A recent tweet from Richard Williams, concerning Ayrton Senna and his performance at the European Grand Prix at Donington in 1993, got me thinking about this question as it relates to Senna and his legacy. A few years ago I was chatting to someone at Cosworth about this amazing drive, and particularly the first lap when Senna moved from fourth, back to fifth, and then to lead the race by the end of the first lap. It is no secret that, at that time, the Cosworth in Senna’s McLaren was significantly underpowered, particularly when compared to the Renault engine in the Williams’ of Alain Prost and Damon Hill. However my friend regarded this as a potential advantage in the wet conditions, when it would be difficult, if not impossible, to use the power advantage of the Renault due to the low grip on the wet track. But he remarked that the Cosworth also had a smoother, flatter power curve which meant that it was easier to control than the more aggressive power curve of the Renault in low grip conditions, exactly like those at Donington in 1993.

One interpretation of this information is that perhaps Senna’s drive was not that exceptional because he had an engine advantage for the damp conditions that existed at the time. I prefer to look at it another way; he recognised the limitations of the Cosworth power unit during the 1993 season – which was why he moved to the Renault powered Williams for 1994 –  and he therefore made sure that, given the wet track at Donington, he would exploit this opportunity to its very maximum. That day he drove in a way that showed a confidence and commitment that none could match on the first lap. Recognising the opportunity in a weakness is what greatness is all about.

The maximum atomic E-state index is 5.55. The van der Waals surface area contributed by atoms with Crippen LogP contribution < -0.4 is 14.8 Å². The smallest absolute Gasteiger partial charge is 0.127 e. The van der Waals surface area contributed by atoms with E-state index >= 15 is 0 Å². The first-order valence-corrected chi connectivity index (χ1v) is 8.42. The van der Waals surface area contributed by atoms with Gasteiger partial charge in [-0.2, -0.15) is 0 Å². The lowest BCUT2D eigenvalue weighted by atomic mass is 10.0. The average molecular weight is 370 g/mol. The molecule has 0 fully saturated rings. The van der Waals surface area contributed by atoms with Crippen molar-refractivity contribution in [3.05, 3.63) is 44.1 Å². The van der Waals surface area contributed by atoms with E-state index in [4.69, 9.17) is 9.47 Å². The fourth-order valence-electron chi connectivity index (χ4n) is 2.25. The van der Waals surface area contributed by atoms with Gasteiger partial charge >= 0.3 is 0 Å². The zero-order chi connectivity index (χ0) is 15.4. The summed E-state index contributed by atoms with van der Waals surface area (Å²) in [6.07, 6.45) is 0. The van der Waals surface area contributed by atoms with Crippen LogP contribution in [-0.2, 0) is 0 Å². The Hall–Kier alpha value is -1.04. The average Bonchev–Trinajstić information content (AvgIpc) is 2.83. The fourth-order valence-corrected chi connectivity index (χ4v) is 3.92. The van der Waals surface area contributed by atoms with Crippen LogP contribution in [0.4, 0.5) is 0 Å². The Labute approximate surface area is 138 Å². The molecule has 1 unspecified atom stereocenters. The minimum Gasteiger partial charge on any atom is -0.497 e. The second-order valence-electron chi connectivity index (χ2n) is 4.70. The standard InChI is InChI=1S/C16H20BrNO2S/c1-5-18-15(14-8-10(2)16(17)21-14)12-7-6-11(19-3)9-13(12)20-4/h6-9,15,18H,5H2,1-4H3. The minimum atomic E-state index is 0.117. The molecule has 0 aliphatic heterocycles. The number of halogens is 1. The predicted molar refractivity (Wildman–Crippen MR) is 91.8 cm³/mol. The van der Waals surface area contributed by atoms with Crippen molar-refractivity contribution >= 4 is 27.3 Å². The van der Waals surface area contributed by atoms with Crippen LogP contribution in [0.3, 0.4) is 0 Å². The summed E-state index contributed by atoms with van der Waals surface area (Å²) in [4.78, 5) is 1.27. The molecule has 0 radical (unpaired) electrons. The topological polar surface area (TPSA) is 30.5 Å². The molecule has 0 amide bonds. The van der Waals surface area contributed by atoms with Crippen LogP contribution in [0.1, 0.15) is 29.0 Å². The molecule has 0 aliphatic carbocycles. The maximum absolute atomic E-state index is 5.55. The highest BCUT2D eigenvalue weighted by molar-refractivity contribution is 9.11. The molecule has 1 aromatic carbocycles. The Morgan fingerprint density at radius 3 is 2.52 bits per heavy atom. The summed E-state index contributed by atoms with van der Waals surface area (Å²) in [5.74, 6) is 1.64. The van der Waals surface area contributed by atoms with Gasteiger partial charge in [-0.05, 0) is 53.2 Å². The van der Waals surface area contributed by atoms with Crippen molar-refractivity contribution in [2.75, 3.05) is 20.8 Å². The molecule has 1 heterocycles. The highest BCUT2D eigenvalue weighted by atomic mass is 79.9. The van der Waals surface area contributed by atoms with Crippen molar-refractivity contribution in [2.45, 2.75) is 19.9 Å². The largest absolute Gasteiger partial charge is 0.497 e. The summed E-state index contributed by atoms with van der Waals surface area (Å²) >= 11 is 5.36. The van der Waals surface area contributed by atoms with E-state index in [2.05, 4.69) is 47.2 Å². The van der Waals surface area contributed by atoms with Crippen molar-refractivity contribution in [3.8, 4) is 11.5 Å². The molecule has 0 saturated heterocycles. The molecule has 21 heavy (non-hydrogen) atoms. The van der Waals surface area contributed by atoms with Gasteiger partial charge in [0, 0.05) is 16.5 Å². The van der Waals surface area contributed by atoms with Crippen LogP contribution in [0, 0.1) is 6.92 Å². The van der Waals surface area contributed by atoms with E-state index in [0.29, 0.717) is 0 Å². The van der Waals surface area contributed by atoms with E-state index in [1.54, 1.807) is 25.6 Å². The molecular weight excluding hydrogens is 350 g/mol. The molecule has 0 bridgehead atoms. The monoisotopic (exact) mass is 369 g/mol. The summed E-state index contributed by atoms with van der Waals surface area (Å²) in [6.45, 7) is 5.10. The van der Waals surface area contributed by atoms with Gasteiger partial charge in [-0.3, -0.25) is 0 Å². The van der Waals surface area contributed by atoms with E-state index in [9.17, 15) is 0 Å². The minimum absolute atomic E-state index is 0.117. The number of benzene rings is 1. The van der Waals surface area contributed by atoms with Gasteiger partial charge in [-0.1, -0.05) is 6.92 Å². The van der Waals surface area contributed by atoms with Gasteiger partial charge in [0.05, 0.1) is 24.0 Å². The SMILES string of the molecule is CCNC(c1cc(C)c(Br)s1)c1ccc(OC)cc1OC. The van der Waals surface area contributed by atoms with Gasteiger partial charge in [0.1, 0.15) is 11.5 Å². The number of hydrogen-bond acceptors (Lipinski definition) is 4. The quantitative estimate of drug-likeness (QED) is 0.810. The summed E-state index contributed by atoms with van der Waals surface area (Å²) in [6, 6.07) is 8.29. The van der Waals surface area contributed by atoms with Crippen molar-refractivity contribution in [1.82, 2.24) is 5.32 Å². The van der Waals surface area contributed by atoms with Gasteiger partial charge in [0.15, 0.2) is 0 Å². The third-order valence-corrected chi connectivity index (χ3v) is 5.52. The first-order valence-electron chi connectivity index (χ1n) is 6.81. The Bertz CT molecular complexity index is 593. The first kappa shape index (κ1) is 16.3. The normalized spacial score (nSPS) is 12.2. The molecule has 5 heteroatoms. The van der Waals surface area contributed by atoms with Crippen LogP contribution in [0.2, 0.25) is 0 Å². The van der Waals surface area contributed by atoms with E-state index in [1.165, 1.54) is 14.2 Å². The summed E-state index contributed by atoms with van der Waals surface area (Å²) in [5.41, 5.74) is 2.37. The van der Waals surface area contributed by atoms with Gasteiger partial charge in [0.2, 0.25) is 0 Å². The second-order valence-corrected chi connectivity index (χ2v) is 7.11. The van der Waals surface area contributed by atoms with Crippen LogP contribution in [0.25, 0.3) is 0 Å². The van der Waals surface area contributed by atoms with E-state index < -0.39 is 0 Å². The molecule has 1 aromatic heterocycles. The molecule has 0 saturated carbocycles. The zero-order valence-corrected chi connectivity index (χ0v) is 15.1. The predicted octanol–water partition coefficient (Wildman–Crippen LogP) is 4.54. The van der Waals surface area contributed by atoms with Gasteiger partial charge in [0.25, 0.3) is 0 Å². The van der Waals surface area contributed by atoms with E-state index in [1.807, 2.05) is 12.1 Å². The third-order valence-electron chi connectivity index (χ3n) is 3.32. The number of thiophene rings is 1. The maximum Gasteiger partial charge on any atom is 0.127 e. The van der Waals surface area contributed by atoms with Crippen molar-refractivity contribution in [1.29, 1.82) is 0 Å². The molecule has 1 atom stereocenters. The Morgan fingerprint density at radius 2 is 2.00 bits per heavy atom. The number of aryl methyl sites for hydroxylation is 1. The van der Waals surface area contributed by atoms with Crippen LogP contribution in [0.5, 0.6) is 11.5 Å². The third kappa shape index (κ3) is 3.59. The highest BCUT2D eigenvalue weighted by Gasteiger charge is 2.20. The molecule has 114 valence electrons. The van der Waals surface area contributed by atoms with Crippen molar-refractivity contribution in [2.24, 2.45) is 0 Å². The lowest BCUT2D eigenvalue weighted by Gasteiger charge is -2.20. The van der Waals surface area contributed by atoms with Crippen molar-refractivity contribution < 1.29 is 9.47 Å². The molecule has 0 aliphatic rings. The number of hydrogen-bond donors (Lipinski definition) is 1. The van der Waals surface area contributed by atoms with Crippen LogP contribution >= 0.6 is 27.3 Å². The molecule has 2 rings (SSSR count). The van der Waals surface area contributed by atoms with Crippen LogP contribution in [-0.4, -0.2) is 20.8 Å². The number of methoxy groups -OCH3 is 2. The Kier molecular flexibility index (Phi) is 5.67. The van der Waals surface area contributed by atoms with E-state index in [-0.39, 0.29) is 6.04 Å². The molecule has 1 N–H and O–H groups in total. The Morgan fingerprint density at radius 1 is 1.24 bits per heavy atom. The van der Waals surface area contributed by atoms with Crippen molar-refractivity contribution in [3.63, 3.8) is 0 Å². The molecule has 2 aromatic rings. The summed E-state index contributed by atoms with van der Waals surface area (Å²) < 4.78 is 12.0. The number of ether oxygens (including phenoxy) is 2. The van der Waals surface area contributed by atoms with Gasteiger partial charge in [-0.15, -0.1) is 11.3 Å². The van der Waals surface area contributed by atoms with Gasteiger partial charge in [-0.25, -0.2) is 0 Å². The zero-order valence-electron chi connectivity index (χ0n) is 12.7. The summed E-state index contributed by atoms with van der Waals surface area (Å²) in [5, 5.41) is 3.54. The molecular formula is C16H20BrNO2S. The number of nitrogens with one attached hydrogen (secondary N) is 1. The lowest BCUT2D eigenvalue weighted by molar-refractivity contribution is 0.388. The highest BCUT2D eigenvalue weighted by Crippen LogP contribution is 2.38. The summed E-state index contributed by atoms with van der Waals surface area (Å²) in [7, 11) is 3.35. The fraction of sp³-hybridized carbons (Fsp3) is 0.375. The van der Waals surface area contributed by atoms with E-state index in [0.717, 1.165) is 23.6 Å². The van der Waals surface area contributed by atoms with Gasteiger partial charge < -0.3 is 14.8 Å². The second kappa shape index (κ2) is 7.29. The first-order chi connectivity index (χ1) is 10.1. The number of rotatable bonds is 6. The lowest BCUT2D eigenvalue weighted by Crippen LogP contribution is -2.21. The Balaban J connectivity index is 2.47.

Luca Marmorini, Ferrari’s Head of Engines, has been quoted in as saying that it is important that Ferrari have a second (ie in addition to Sauber) customer for their 2014 power unit – note the term ‘power unit’ as effectively these are engine + energy recovery systems, so the simple term ‘engine’ no longer seems to do it justice.

The reason for this concern is that their current second customer Toro Rosso have recently announced that they will be shifting to a Renault power unit in 2014, which makes sense organizationally as they are co-owned by Dietrich Mateschitz of Red Bull with Red Bull Racing, so presumably they can share more data during development and racing and therefore improve the performance of both teams. However Toro Rosso’s location in Faenza makes Maranello the ideal partner from a logistical point of view as they are literally a few kilometres down the road. Location matters in F1, otherwise we wouldn’t have Motorsport Valley in the UK, and so the proximity between the power unit supplier and customer cannot be ignored. For this reason, Marmorini hopes that all is not lost with Toro Rosso and that they may review their decision to go to Renault, as he says on the Autosport site:  “I don’t know if Toro Rosso will be with us next year. We are still working very well with them now. They’re an important contribution to Ferrari engine development, but I also think we are giving them a competitive engine.”

A key factor in this is data. Derek Gardner, the now sadly departed designer of the six wheel Tyrrell, told me that a key problem that they had with the six wheeler was the speed of development of the front tyres, which were far smaller than the standard F1 front tyre that Goodyear supplied to all the other teams. As a consequence they were getting far less data on the performance of the tyre – as it was only fitted to two cars and so were unable to develop it as fast as the other which had feedback from twenty four cars (there were 13 teams racing back in 1976). Data therefore is everything if you want to improve performance.

So currently it seems (and things could still move around a fair bit) that if Toro Rosso move to Renault then Renault will be the leading supplier with power units in five teams: Red Bull Racing; Toro Rosso; Lotus; Williams and Caterham. Mercedes will be supplying power units to three teams: their works team plus McLaren and Force India. Ferrari will be supplying two teams – themselves and Sauber. It seems very unlikely that Cosworth, who currently supply Marussia, will be in the frame for 2014 (but never say never) and so who knows, we may see Ferrari supplying the power unit for Marussia, which will make an interesting dynamic in their race with Caterham to tenth place.

Will we see the Porsche badge back in Formula 1?